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Whenever we use temporal gauge and quantise gauge field we implement Gauss law. I have seen some papers but the point is not cleared to me that why we implement Gauss law there. Please explain this if possible.

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The reason for this is that Gauß' law is not an equation of motion, but a constraint. The Lagrangian $$ L = -\frac{1}{4}\int F^{\mu\nu}F_{\mu\nu}\mathrm{d}^4 x $$ gives us the canonical momenta $\pi^\mu = F^{\mu0}$ and hence a primary constraint $\pi^0\approx 0$ ($\approx$ means an equality that hold on the constraint surface/upon use of the equations of motion). The Hamiltonian reads $$ H = \int \left(\frac{1}{2}\pi^i \pi_i + \frac{1}{4}F^{ij}F_{ij} - A_0 \partial_i\pi^i\right)\mathrm{d}^3x$$ where the Roman indices run only over spatial indices and so we incur the secondary constraint $$ \{\pi^0, H\} = \{\pi^0, -A_0\partial_i\pi^i\} = \partial_i\pi^i \approx 0,$$ which, since $\pi^i = F^{0i} = E^i$, is just Gauß' law. As $\{\pi^0, \partial_i\pi^i\} = 0$, both constraints are first-class and both generate gauge transformations.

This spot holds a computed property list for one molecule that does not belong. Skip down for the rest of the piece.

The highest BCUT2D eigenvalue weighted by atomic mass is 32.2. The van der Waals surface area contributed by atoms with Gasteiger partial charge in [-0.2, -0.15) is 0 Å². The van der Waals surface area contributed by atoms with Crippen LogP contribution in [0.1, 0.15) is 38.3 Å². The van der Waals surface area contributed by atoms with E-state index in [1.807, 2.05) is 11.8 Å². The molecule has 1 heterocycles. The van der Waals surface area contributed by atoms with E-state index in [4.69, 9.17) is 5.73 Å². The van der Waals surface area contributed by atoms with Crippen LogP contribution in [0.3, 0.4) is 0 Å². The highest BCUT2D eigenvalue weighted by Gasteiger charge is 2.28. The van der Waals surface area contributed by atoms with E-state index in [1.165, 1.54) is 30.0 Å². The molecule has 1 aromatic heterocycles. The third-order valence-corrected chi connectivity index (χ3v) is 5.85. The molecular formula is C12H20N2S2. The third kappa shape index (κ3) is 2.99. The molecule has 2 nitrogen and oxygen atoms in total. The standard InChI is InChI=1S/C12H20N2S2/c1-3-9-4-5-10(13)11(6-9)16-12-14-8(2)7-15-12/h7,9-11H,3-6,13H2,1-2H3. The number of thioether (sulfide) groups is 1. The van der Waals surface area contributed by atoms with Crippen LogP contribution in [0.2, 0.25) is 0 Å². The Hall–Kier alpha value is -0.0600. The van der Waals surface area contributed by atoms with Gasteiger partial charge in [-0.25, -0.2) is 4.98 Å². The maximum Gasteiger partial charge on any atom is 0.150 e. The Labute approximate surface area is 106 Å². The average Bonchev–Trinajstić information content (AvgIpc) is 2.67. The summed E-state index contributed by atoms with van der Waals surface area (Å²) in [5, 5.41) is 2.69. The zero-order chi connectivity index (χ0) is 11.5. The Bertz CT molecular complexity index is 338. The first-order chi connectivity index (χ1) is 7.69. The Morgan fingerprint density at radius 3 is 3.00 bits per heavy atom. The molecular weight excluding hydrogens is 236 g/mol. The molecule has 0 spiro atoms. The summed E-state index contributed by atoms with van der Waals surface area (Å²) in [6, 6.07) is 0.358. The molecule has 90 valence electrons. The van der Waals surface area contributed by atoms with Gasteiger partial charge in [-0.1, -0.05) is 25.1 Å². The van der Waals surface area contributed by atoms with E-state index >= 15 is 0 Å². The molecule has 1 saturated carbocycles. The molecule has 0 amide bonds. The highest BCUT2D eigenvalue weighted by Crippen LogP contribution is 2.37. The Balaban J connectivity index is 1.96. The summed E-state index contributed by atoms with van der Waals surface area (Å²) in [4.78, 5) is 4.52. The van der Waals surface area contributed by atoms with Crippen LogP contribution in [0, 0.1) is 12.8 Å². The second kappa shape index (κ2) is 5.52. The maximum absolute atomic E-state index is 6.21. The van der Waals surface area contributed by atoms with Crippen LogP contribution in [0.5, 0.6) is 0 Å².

The constraint $\pi^0$ generates gauge transformations $A_0 \mapsto A_0 + c$ for arbitrary functions $c$, and so the temporal gauge condition $A_0 = 0$ fixes the gauge for this constraint completely. What remains is a theory with only the spatial variables $(A_i,\pi^i)$ and the first-class constraint $\partial_i\pi^i$ generating residual gauge transformations $A_i \mapsto A_i + \partial_i\alpha$ for arbitrary functions $\alpha$, which you have to still deal with in quantization.

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  • $\begingroup$ If you further impose $\partial_i A^i \approx 0$, then you can use the Dirac bracket on the reduced phase space. $\endgroup$
    – DanielC
    Commented Apr 4, 2021 at 16:41

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